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Posted: 07 March 2012 11:17 AM   [ Ignore ]   [ # 8 ]
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MARTIN UK - 07 March 2012 11:09 AM
GAD - 07 March 2012 10:52 AM

Bullshit to all.

...not even Big Foot?? Have you never seen the ...erm…proof?

Big Foot has 10x the proof of the resurrection but 10 x 0 is still zero…....

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Why is there Something instead of Nothing: No reason or ever knowable reason.

Kissing Hank’s Ass
The Way of the Mister, Vol. 1: Reparative Therapy

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Posted: 07 March 2012 11:23 AM   [ Ignore ]   [ # 9 ]
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GAD - 07 March 2012 11:17 AM
MARTIN UK - 07 March 2012 11:09 AM
GAD - 07 March 2012 10:52 AM

Bullshit to all.

...not even Big Foot?? Have you never seen the ...erm…proof?

Big Foot has 10x the proof of the resurrection but 10 x 0 is still zero…....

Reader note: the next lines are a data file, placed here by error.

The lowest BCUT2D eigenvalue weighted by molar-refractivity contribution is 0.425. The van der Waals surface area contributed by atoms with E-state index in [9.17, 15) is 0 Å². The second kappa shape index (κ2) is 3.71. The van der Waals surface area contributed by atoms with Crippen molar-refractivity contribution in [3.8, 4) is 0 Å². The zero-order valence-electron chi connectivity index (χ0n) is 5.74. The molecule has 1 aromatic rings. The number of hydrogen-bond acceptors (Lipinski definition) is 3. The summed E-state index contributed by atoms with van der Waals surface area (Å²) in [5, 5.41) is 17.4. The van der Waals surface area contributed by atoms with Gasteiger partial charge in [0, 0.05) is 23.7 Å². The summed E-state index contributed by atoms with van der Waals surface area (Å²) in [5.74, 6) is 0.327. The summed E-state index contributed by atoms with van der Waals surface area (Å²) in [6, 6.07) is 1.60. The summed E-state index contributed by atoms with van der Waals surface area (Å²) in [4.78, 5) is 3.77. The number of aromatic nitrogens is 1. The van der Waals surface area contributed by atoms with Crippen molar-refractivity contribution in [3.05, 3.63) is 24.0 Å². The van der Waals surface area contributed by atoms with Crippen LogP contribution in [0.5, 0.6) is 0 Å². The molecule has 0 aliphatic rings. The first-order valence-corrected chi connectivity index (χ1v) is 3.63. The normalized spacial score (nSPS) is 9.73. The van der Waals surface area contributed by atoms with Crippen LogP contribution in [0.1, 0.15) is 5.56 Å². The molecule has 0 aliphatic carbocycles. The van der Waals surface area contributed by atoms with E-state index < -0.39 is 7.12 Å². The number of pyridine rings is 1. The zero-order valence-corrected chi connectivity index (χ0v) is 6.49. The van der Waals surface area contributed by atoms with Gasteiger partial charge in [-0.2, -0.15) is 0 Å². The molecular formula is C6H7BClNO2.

Yup…that’s good maths.

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All right, no one is to stone ANYONE until I blow this whistle! Even… and let me make this absolutely clear… even if they do say “Jehovah”!

  shock

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Posted: 07 March 2012 11:30 AM   [ Ignore ]   [ # 10 ]
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SkepticX - 07 March 2012 10:52 AM

  I’d like to see a third data set here on whether respondents understood the questions and their answers rather than just knowing the answers (or not), and how that relates to skepticism/critical thinking.

Maybe even a 4th data set, or follow-up survey that shows how many people actively sought to find out the answers they didn’t know, after-the-fact.

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“Be who you are and say what you feel because those who mind don’t matter and those who matter don’t mind.” - Dr. Seuss
A+

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Posted: 07 March 2012 12:00 PM   [ Ignore ]   [ # 11 ]
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Jefe - 07 March 2012 11:30 AM
SkepticX - 07 March 2012 10:52 AM

  I’d like to see a third data set here on whether respondents understood the questions and their answers rather than just knowing the answers (or not), and how that relates to skepticism/critical thinking.